But the populist in me wants to resist writing off the U.S. as hopelessly dumb. In one of his essays, Noam Chomsky points out that, if you listen to sports talk radio shows, the people who call in by and large show a very sophisticated understanding of strategy, statistics and the minutae of their favorite sport. They question and criticize the “authorities” on the sport — i.e. coaches, referees, analysts … with no qualms whatsoever. People offer confident, sophisticated analysis of athletics. The trick is helping them see that they can also offer confident, sophisticated analysis of arenas with much greater stakes.

2. Our loneliness goes as deep as our genes. Actually, that’s not what the article SAYS, but the headlines that many outlets chose for the story makes it sound as though scientists have found a “lonely gene” (akin to the “breast cancer gene” or a “gay gene”). Actually, it’s even more poignant. Loneliness has profound biological effects, even going so far as to effect us on a genetic level. Lonely people die sooner, and it may not be just because they lack resources.

Like most news reports of medical/scientific studies, this one leaves much to be desired where details are concerned. (And what the Washington Post article doesn’t tell you is that the study only looked at 14 people.)

Still, the idea that loneliness is “killing us softly” not just in a vague way but at a very specific genetic level is compelling. It’s always nice to get biological arguments for your basic theological tenets, in any case. One of mine is that human being, being in the image of God, require community.

Not that I’m one to mix science and religion … as we all know, that leads to things like this:

3. I have a new favorite online hangout since I came the Oklahoma: the Web site of the Oscar Romero Catholic Worker House in Oklahoma City. Bob Waldrop, the author, fascinates¬† me to no end. Read his “Woe to the rich (immigration version)” (* I LOVE that there is room for more than one version of his “woe to the rich” I also love his argument that laws that hurt the poor and the oppressed are pro-abortion. I’m not turning in my pro-choice credentials any time soon, but I find it a brilliant leap of logic. And an accurate one, as well. It’s a wonder it hasn’t occurred to anyone else yet … wait a minute, I guess it’s not a wonder).¬† Also, a very good example of public theology from a Catholic Worker perspective (remember, they’ve been at it A LOT longer than many of us).

Click around Bob’s site some more. He’s doing great things with local food, has some great pieces about various social issues and a really good bread recipe.

September 12, 2007

The day after ….

Filed under: 9/11,blogging,journalism,media,writing — Liz @ 1:53 pm

Sept. 12, 2001 was a turning point in my life.

Sept 12, 2oo1 was the day that my first issue of The Bison came out. I’d been roped into editing the paper by some well-intentioned professors who thought that, in the absence of a journalism major who could do the job, an English major who could write well would be a suitable substitute. I came on board two days before the second issue of the semester. One day before the paper came out, Sept. 11 happened and I fell head over heels in love with newsprint.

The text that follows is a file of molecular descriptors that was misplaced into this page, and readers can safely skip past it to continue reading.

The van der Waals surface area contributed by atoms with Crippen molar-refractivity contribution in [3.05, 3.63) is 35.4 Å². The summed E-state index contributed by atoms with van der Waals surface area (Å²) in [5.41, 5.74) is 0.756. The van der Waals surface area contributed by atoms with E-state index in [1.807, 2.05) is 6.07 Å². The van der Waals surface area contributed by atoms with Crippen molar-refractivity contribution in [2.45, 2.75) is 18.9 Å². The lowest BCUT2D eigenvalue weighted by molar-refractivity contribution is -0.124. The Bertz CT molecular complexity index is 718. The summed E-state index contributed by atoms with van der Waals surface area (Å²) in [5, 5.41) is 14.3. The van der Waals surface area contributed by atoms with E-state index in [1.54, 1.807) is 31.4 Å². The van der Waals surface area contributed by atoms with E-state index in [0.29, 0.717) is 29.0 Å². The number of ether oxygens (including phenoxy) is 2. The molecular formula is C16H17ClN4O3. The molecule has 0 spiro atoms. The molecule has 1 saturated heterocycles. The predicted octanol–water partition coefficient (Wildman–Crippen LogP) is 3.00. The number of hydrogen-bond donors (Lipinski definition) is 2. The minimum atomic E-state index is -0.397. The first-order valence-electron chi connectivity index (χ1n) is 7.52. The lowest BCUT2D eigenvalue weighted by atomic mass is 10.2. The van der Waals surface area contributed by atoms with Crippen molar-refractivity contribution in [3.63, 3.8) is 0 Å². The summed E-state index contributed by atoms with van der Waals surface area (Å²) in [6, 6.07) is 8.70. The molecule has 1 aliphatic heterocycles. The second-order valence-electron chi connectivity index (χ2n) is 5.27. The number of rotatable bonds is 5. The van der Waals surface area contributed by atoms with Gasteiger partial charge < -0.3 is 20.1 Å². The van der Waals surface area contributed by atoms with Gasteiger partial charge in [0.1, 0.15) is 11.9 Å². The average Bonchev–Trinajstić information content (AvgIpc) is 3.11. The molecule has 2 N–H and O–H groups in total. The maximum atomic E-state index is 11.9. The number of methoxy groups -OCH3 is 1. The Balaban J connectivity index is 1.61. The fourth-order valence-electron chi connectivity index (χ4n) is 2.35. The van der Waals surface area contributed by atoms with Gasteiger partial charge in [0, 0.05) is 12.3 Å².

We put the paper to bed that Tuesday and I went over to my parents’ house. They were sitting in the living room watching the news. They had gone out a bought a t.v. that day.

My first-ever editorial ran Wednesday. I remember referencing Don DeLillo’s Mao II. By some immense irony we had discussed the novel — which among other things talks about how terrorism shapes current reality in the same way fiction once did — in class the day before the attacks. I remember saying something about not letting fear take us over. I like to remember myself making some kind of statement calling for a response that didn’t involve war, but I haven’t read that piece in years (I don’t even know if I have it in my files anymore) so I’m not sure if I did or not. (Maybe I’ll take a drive down to Shawnee and visit the archives and pull that issue out.)

Why does this all come to mind now? Is it because I’m back in Oklahoma again, like I was in 2001? Is it because I’m writing again — and will be on a regular basis, the way I was during my tenure as editor? Is it simply because the days of the week coincide? Because we once again had a Tuesday, Sept. 11? And a Wednesday, Sept. 12?

I think that recalling that column is a suitable prologue to this blog. Looking back through the lens of what I have done since then, the columns I wrote as editor of the Bison were my first attempts at theological reflection. At a university where so many people lived according to a theological framework which was rapidly losing relevance for me, I needed a venue to try out all my new thoughts. Without fail I impressed my professors and bored my peers. On occasion I angered the administration, but not nearly as much as I wish I had. Regardless, “99.44” (as my column was called) saved my life that year.

(Editor’s note: Big fancy prize if you figure out what “99.44” refers to).